Marx’s own Lutheran education, as Manuel takes pains to point out, was far from perfunctory, and it made a deep and lasting impression upon him. His extant papers do not contain a single letter of the Hebrew alphabet, whereas his style is replete with both the language and the outlook of Lutheranism. “Luther,” Manuel asserts, “is one of the few religious leaders Marx ever cited with approval”; in Das Kapital, he is even invoked as an authority on the economic transformations of 16th-century Germany.

It was perhaps partly with Luther’s help that Marx became such a ferocious hater of Jews. Throughout his career he mocked the “Jewish” character of his various rivals for revolutionary leadership in the Communist and working-class movements. Moses Hess was “Moysi the communist rabbi,” Eduard Bernstein, “the little Jew Bernstein.” The choicest epithets were reserved for Ferdinand Lassalle: “It is now completely clear to me,” wrote Marx to Engels,

that, as his cranial formation and hair show, he is a descendant of the Negroes who attached themselves to the march of Moses out of Egypt (assuming his mother or grandmother on the paternal side had not crossed with a nigger).

Nor did one have to be a socialist to arouse Marx’s anti-Jewish spleen: Moses Mendelssohn, he wrote to Engels, was a “shit-windbag”; Polish Jews, the “filthiest of all races.”

Only once in all his writings does Marx refer to his Jewish origins. But Manuel argues that he was in some sense always aware of the profound effects Jewish anti-Semitism, including his own, could have upon Jews. “If to Marx Jews were dirty morally and physically and he was a Jew, his denied origins gnawed at his guts on some level of consciousness throughout his life.” The young Marx once wrote that “self-contempt is a serpent . . . ; it sucks the life-blood out of the heart and mixes it with the venom of the hatred of man and of despair.” Manuel takes this observation as an important if “strange prefiguration of [Marx's] own bitter psychic fate.” The carbuncles that plagued him physically were the bodily sign of his self-loathing; his utopian hatred of existing society and uncontrollable rages against Jewish rivals, its intellectual and political expression.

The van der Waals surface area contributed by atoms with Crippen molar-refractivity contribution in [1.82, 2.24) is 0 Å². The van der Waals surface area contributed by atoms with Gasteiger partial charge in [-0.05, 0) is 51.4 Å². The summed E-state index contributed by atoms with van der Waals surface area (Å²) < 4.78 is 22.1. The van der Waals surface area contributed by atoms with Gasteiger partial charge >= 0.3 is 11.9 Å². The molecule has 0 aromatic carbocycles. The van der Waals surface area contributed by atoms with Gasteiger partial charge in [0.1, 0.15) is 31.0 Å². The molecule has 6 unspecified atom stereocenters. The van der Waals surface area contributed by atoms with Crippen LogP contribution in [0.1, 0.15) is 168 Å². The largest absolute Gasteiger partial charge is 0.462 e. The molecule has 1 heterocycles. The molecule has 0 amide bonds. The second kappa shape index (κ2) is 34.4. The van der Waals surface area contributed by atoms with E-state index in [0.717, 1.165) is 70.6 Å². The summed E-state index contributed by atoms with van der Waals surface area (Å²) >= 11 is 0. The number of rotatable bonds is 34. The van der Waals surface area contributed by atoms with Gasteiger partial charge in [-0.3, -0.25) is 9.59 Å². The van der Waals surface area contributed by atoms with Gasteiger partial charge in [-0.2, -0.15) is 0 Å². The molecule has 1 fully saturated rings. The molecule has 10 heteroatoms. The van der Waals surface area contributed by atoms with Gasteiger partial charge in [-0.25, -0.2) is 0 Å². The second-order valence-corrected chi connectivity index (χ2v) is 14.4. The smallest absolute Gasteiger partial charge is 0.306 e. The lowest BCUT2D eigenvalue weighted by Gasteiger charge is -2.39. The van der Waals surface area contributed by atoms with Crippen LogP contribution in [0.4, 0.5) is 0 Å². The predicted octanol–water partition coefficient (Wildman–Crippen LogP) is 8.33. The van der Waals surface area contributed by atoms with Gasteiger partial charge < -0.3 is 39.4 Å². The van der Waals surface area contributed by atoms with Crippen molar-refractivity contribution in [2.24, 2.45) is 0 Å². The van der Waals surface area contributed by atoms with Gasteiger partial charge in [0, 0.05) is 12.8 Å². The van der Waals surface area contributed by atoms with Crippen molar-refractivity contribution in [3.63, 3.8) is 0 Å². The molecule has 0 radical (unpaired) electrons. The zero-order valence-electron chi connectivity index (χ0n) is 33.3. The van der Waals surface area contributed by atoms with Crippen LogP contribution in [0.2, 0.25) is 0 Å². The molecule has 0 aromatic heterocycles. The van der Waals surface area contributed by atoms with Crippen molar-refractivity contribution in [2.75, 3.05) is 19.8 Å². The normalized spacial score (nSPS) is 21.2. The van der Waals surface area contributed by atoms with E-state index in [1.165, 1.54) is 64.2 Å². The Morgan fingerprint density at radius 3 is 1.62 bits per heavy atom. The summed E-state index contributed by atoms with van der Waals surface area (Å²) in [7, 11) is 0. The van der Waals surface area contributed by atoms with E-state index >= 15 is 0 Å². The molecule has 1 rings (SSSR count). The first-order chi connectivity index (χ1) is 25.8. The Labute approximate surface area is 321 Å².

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As a comprehensive interpretation of Marx’s life and, especially, his work, this idea is perhaps too broadly stated. But if Marx’s self-deception about his origins cannot really “explain” the theory of surplus value, it is certainly possible to connect it, as Manuel does, to Marx’s neglect of nationalism and ethnicity as forces in political consciousness.

Less convincing is Manuel’s insistence that Marx, despite his exclusively Lutheran education, his Jewish illiteracy, and his anti-Semitism, was after all somehow “rabbinic,” just like his repudiated ancestors. “For anyone who has read Luther’s The Jews and Their Lies,” concedes Manuel, “a Jewish Lutheran must appear a monstrous oxymoron.” Nevertheless, he points to an essay by the young Marx as bearing “traces of both religious strains, . . . a mixed Judeo-Lutheran rhetoric.”

But whence did the “Judeo” strain come? Did Marx in fact inherit in his genes what Manuel calls “the messianic hope . . . passed on through generations of rabbis among both his father’s and his mother’s forebears”? In the end, it seems, not even so shrewd and well-informed an observer as Frank Manuel can resist the widespread tendency to draft Marx into the pantheon of modern Jewish superstars. The lapse mars what is otherwise a fine book.